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  Volume No. 17 Issue No. 10 October 2020  

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Bill Radford

  A tale of two roosters
  By Bill Radford

   Longtime local journalist Bill Radford and his wife, Margaret, live on 5 acres in the Falcon area with chickens, rabbits, dogs, cats, two noisy parrots, goats and two horses. Contact Bill at   Among the collection of eggs gathered from our two chicken coops the other day was an egg so small it almost got left in my pocket when I pulled the others out.
   It was perhaps half the size of a regular egg, and a sign that at least one of our chickens from the flock that grew up this spring had started laying.
   Since we let our older chickens "retire" instead of being dispatched to the stew pot, we replenished our flock early in the spring, getting four chicks from Stephanie Gagnepain, the "chicken lady" I've written about before who specializes in rare breeds, and two more from a woman at the twice-a-month Critter Swap outside of Big R in Falcon.
   Out of those, I don't know who started laying first. But I do know who to rule out.
   Early on, we suspected one of the baby Swedish flower hens we got from Stephanie might be a rooster — and we were correct. His talent at crowing — and later his habit of jumping on top of the girls — laid any doubts we had to rest. He also began to hang out at night in the coop with the older hens instead of bedding down with his peers.
   So I was confused recently when one of the chickens from the Critter Swap also crowed. Had I mixed up who was the rooster? I asked my wife, Margaret, to come out and survey the flock and she confirmed I was NOT confused; we now had two roosters.
   And that can be a problem.
   "Roosters guard their flock space jealously; they are conserving resources for their own flock," explains. “Fighting will ensue if you have too many boys and not enough space."
   In addition to potential squabbles amid multiple roosters, there is the "wear and tear" on the hens as the rooster follows his biological imperative to mate. That's why, if you do have more than one rooster, you're encouraged to have enough hens that the roosters can "share" properly.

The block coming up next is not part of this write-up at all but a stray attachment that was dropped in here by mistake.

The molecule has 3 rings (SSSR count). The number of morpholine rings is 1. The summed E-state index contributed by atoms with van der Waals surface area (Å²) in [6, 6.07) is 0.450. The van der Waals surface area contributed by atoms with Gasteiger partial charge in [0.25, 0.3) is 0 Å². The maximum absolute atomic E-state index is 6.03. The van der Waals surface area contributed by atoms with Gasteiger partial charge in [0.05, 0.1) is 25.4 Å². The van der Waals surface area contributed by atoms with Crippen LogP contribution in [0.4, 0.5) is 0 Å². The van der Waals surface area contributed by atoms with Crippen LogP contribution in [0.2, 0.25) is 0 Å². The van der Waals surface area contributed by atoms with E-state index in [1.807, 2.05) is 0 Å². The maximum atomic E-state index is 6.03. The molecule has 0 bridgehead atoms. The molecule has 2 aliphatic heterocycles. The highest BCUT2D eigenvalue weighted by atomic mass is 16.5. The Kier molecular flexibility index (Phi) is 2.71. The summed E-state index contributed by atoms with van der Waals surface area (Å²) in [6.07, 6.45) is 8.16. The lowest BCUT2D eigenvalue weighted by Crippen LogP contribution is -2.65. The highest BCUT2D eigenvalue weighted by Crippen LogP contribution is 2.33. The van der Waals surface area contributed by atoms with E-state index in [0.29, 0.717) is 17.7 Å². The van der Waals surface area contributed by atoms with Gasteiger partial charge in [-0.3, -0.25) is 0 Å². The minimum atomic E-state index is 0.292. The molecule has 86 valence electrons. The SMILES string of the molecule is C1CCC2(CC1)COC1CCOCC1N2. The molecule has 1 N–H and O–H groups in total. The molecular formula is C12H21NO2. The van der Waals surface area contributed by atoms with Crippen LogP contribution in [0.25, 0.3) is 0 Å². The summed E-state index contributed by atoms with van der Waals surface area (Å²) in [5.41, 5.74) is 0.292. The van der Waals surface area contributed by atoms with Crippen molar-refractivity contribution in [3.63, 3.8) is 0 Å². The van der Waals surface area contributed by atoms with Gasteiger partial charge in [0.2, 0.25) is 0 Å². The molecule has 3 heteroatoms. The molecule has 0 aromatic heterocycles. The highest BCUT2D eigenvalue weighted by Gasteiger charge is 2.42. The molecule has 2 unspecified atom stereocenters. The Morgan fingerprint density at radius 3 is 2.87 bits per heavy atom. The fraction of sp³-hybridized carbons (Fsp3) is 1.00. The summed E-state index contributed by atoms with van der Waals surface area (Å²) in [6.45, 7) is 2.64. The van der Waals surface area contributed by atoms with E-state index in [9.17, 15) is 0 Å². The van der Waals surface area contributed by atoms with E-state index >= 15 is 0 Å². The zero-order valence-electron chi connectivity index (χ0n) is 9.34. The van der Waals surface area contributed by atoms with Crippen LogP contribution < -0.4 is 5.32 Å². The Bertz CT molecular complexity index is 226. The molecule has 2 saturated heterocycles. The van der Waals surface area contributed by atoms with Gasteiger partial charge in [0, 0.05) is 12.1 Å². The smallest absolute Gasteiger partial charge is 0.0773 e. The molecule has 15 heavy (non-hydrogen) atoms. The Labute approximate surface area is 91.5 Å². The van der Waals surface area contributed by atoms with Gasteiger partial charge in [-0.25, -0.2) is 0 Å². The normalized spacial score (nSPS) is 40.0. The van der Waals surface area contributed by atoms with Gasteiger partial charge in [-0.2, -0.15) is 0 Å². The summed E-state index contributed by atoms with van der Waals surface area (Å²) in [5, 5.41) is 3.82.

The desired ratio may vary depending on breed. According to the, ”The absolute minimum number of hens for one rooster should be three or four, and even this can be problematic depending on your breed of rooster." In our case, the ratio is six hens to one rooster; we also have an opportunity to quarantine a rooster if the girls need a break.
   Yet another issue is the noise. "When the alpha rooster crows in the morning, each rooster will follow along in order of superiority," states. Sure enough, when one rooster in our neighborhood crows, you can expect all the other roosters to follow suit. (The noise factor, I assume, is a key reason why roosters aren't allowed in the city.)
   The rooster, of course, has plenty of marks in the plus column, too, including being a fierce protector of the flock. The good news for us is that our roosters, at least for now, are getting along fine, perhaps because they grew up together. And since rooster No. 2 is still staying with the newer girls at night, they seem to have worked out the sleeping arrangements on their own.
   If you end up with too many roosters, one option suggested by is to set them up in their own "bachelor pad" away from the hens. They'll typically get along as long as there aren't any hens to fight over. Stephanie has established such a refuge for roosters at her place.
   You can also find a few rooster sanctuaries in the state, although there is no way they can handle the flood of unwanted roosters amid the boom in backyard farming. One group, Rooster Sanctuary at Danzig's Roost in Bennett, demands that if you want to surrender your rooster, you have to relinquish your entire flock.
   "We will not assist in breaking up a flock," the website states. "Roosters and hens do much better with their own flock rather than living a life of solitude. We also require a signed agreement stating no more chicks will be purchased in the future."
   The group supports what most would likely consider an extreme position by pointing out the dismal conditions even in some facilities labeled cage free or free range and the mass destruction of male chicks right after birth by commercial operations. The sanctuary advocates "for a vegan lifestyle as the ultimate solution to ending the atrocities committed against all farmed animals."
   We, at least, know our chicks were raised humanely. And we have no desire to try to re-home one of the roosters as long as everyone can keep the peace.
   Meanwhile, we're waiting to see the escalation of egg laying by the newer chickens. Of course, winter is just around the corner, and chickens cut back or eliminate their egg laying during the shorter days. Our older hens seem to shut down completely, usually in November, then resume in February. We could use artificial lighting to attempt to keep the egg "machine" going, but instead give the hens a break. It'll be interesting to see whether the new chickens keep us supplied through the winter or if it's back to the store for a few months.
This Swedish flower hen turned out to be a rooster. Photos by Bill Radford
On the right is a small egg from one of the Radfords' newer chickens, alongside a “regular” egg.
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